The LoCorr Dynamic Equity Fund may invest in small- and medium-capitalization companies which involve additional risks such as limited liquidity and greater volatility. The Fund may also invest in lower-rated and non-rated securities which present a greater risk of loss to principal and interest than higher-rated securities. ETF investments are subject to investment advisory and other expenses, which will be indirectly paid by the Fund. As a result, the cost of investing in the Fund will be higher than the cost of investing directly in ETFs and may be higher than other mutual funds that invest directly in stocks and bonds. ETFs are subject to specific risks, depending on the nature of the ETF.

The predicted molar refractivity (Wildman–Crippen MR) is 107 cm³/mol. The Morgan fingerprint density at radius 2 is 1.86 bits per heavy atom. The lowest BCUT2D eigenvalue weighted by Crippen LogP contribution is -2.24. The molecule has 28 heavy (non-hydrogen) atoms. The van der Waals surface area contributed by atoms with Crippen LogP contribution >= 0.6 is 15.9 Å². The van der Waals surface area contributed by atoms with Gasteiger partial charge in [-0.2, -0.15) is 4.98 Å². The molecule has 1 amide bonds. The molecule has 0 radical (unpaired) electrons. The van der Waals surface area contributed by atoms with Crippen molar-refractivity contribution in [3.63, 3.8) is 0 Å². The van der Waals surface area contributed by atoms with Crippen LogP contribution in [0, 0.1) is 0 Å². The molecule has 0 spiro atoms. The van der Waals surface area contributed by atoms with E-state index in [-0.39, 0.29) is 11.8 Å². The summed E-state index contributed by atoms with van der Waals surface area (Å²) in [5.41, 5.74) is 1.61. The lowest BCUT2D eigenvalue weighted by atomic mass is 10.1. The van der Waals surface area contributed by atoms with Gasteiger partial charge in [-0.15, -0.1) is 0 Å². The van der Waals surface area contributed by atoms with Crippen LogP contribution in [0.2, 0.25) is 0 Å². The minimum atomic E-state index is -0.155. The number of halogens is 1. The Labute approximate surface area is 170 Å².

The LoCorr Spectrum Income Fund’s portfolio will be significantly impacted by the performance of the real estate market generally, and the Fund may be exposed to greater risk and experience higher volatility than would a more economically diversified portfolio. Property values may fall due to increasing vacancies or declining rents resulting from economic, legal, cultural, or technological developments. Investments in Limited Partnerships (including master limited partnerships) involve risks different from those of investing in common stock including risks related to limited control and limited rights to vote on matters affecting the Limited Partnership, risks related to potential conflicts of interest between the Limited Partnership and the Limited Partnership’s general partner, cash flow risks, dilution risks and risks related to the general partner’s limited call right. Underlying Funds are subject to management and other expenses, which will be indirectly paid by the Fund.